The US role ..`It’s not about oil’ (that’s funny)
When the news of the `enhanced’ US military role in Yemen hit the press, it appeared to be a classic example of what Naomi Klein so well described as the `Shock Doctrine’ in her book by the same name. he shock doctrine is the use of a political or natural crisis to spring on the effected nation far reaching plans to restructure a country’s economy along `neo-conservative lines. Examples are
- de-nationalization of the economy during the 1973 coup in Chile
- privatization of much the coast of India in the aftermath of the 2004 tsunami
- undermingint of public education in New Orleans in the aftermath of Hurricane Katrina in 2005
A most blatant and often under-reported example of the shock doctrine entails the 2003 US invasion of Iraq resulting in the dissolution of the centralized state there, its replacement with a more easily manipulated (by foreign oil companies and the US government) federal structure, combined with the privatization not only of Iraq’s energy sector, but its entire economy. (see Michael Schwartz’s excellent War Without End: The Iraq War In Context) . To control Middle East oil not only in Iraq but the entire region, the United States established a permanent US military presence – `enduring’ bases on Iraqi soil. Iraq was to be a model of how the United States hoped to restructure the entire region – weak centralized state, energy sectors open to foreign investment with the goal of doubling oil production output, the complete deconstuction of the Middle East nationalist development project of the post war period and its replacement with a thinly veiled neo-colonial presence along the lines that the British established in Iraq in the post World War One period.
As it would have been crude to make such changes in the name of serving the international oil monopolies, pretexts needed to be created to justify naked military intervention. This was the case for the US-led invasion of Afghanistan, Iran and now Yemen as well.
US Intervention in Yemen – a military campaign waiting for a pretext – and then Umar Farouk Abdulmutallib came along… neo-con manna from Heaven
US military intervention in Yemen started months before Umar Farouk Abdulmutallib, in cooperation with a New Mexico born American citizen now openly targeted for assassination by US Special Forces, allegedly conspired to blow up a Northwest Airlines flight from Europe to Detroit at Christmas time. The Obama Administration is gambling that the US military role in Yemen will be of a limited nature, a low level war, and especially that US casualty numbers from the war there remain low to maintain public support at home. For now, Obama has agreed to limit the US military role to deploying drone aircraft, using special forces, providing intelligence and training Yemenis in counter-intellgence. But these tactical considerations bely Obama’s main objective: to establish a permanent US military presence in Yemen.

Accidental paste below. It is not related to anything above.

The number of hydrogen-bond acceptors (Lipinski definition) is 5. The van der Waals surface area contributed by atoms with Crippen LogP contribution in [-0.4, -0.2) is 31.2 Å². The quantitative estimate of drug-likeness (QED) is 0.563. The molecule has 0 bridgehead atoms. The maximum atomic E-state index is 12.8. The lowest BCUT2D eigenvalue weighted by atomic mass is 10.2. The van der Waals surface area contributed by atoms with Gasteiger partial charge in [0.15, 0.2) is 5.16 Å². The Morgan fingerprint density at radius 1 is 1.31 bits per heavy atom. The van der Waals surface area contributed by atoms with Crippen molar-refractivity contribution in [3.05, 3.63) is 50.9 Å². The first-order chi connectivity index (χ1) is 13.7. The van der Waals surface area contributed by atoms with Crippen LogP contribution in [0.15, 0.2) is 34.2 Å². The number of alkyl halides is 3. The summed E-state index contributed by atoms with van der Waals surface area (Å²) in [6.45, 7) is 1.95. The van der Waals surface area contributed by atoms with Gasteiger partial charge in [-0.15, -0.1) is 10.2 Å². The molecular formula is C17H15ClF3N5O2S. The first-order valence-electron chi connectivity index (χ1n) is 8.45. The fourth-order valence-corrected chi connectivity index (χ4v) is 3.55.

The United States has taken significant steps to achieve this goal. US military advisors had been active in Yemen for some time. The Obama Adminstration has approved stepped up ground military operations in Yeme, done in large measure without Congressional approval, which only came after the fact. . Until Abdulmutallib’s attempted terrorist bombing, these operations were kept covert, in part because there was no congressional approval to broaden the military’s role in Yemen, in part because Washington was worried that more open military operations in Yemen would provoke even more anti-American sentiment than already exists in Yemen.
Abdullmutallib’s actions provided the pretext for the Obama Administration to go public with its Yemen polkicy in a classic `Shock Doctrine’ fashion – using a particular incident, exaggerating its strategic significance and using it to expand its strategic goals as it sees fit. The Israelis, incidently, do the same sort of thing quite regularly, using Palestinian suicide bombings to build more settlements, etc, etc. As a part of this effort the Obama Administration will significantly increase US military aid to Yemen over the next 18 months, providing the Sana’a government more in that time period than the Bush Administration offered it in 8 years. In those Bush years, between 2002 and 2008 Yemen received some $69 million in aid (most of it coming the last year) and 496 Yemeni military personnel were trained under the International Military Education and Training program (IMET). At the same time the US CIA was also involved in counter-terrorism efforts in Yen at an unknown budgetary cost.